How to use Disfranchisement in a sentence

disfranchisement
  • After his victory the regent Antipater punished Athens by the loss of her remaining dependencies, the proscription of her chief patriots, and the disfranchisement of 12,000 citizens.

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  • In 1358 the parte Guelfa made these enactments still more stringent, punishing with death or heavy fines all who being Ghibellines held office, and provided that if trustworthy witnesses were forthcoming condemnations might be passed for this offence without hearing the accused; even a non-proved charge or an ammonizione (warning not to accept office) might entail disfranchisement.

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  • Bribery may be punished by fine, imprisonment and disfranchisement for ten years.

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  • As all offices were filled by the great council, exclusion meant political disfranchisement.

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  • Buying, selling or offering to buy or sell a vote has for penalty disfranchisement, and since 1891 the Australian ballot system has been used.

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  • After succeeding with great difficulty in inducing the cabinet to agree to a compromise on the corn laws, Huskisson finally resigned office in May 1829 on account of a difference with his colleagues in regard to the disfranchisement of East Retford.

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  • Disfranchisement is brought about by conviction for bribery, felony or infamous crime, and an attempt to vote after such conviction is a felony.

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  • It removed all disfranchisement, and embraced equitable amnesty and exemption features.

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  • In June, Mr Schreiner, whose recent support of Sir Alfred Milner had incensed many of his Bond followers, resigned in consequence of the refusal of some of his colleagues to support the disfranchisement bill which he was prepared, in accordance with the views of the home government, to introduce for the punishment of Cape rebels.

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  • The bill certainly did not err on the side of severity, but disfranchisement for their supporters in large numbers was more distasteful to the Bond extremists than any stringency towards individuals.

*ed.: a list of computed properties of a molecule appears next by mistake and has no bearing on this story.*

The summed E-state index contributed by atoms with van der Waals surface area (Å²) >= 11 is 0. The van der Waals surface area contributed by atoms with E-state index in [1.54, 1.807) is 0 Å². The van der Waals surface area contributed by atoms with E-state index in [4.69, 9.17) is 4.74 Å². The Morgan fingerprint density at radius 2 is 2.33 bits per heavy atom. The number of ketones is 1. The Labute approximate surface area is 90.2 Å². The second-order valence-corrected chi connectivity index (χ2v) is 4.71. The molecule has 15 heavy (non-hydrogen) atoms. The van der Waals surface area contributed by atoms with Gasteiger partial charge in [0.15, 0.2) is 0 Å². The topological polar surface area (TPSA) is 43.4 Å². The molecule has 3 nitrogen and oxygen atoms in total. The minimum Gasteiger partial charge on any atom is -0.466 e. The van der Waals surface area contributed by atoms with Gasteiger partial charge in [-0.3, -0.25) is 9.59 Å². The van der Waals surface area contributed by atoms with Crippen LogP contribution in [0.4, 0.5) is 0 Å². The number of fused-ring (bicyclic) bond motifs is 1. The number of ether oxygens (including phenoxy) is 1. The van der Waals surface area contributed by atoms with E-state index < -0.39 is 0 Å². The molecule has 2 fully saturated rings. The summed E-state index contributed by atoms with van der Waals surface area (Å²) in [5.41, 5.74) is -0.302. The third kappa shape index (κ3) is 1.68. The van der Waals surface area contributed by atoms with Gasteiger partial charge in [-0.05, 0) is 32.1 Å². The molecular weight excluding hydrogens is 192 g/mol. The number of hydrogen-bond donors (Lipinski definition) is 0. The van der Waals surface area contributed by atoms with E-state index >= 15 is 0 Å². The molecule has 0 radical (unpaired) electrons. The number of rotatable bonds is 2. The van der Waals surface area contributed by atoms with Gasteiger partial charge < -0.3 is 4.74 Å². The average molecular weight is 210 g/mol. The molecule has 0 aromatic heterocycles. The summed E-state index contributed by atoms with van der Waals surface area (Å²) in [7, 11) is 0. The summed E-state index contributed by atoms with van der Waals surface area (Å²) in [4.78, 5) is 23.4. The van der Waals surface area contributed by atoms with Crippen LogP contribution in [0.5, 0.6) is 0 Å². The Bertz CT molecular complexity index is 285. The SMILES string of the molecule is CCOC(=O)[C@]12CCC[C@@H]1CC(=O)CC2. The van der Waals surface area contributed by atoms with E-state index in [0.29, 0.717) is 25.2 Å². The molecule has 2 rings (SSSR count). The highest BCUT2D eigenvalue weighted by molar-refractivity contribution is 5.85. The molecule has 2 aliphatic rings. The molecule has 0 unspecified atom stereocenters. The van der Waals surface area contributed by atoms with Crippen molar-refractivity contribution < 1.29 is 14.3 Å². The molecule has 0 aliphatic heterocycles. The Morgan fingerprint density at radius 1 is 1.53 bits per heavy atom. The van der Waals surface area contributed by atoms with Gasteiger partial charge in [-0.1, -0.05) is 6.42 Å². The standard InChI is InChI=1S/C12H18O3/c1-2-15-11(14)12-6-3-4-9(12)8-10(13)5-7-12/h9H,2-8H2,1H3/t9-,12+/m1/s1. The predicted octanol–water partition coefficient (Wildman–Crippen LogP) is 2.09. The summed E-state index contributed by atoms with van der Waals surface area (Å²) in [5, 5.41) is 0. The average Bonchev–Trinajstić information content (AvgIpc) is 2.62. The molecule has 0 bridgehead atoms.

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  • Thetford returned two members to parliament from 1529 till its disfranchisement in 1868.

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  • But counties and boroughs were broken up into a number of small constituencies, for the most part returning only one member each; while the necessity of increasing the relative weight of Great Britain, and the reluctance to inflict disfranchisement on Ireland, led to an increase in the numbers of the House of Commons from 658 to 670 members.

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  • His appearance in some important Scottish appeal cases brought him into notice, and in Scotland at least he acquired an immense reputation by his appearance for the city of Edinburgh when it was threatened with disfranchisement for the affair of the Porteous mob.

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  • The closing of the great council and the creation of the patrician caste brought about a revolution among those who suffered disfranchisement.

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  • For a certain class of citizens to be condemned, by virtue of their birth, to political disfranchisement is as flatly against every principle of democracy as for a certain class of citizens to enjoy exclusive rights by reason of birth.

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  • At the close of the Civil War he was a leading member of the radical wing of the Republican party, advocating the disfranchisement of all who had been prominent in the service of the Confederacy, and declaring that "loyalty must govern what loyalty has preserved."

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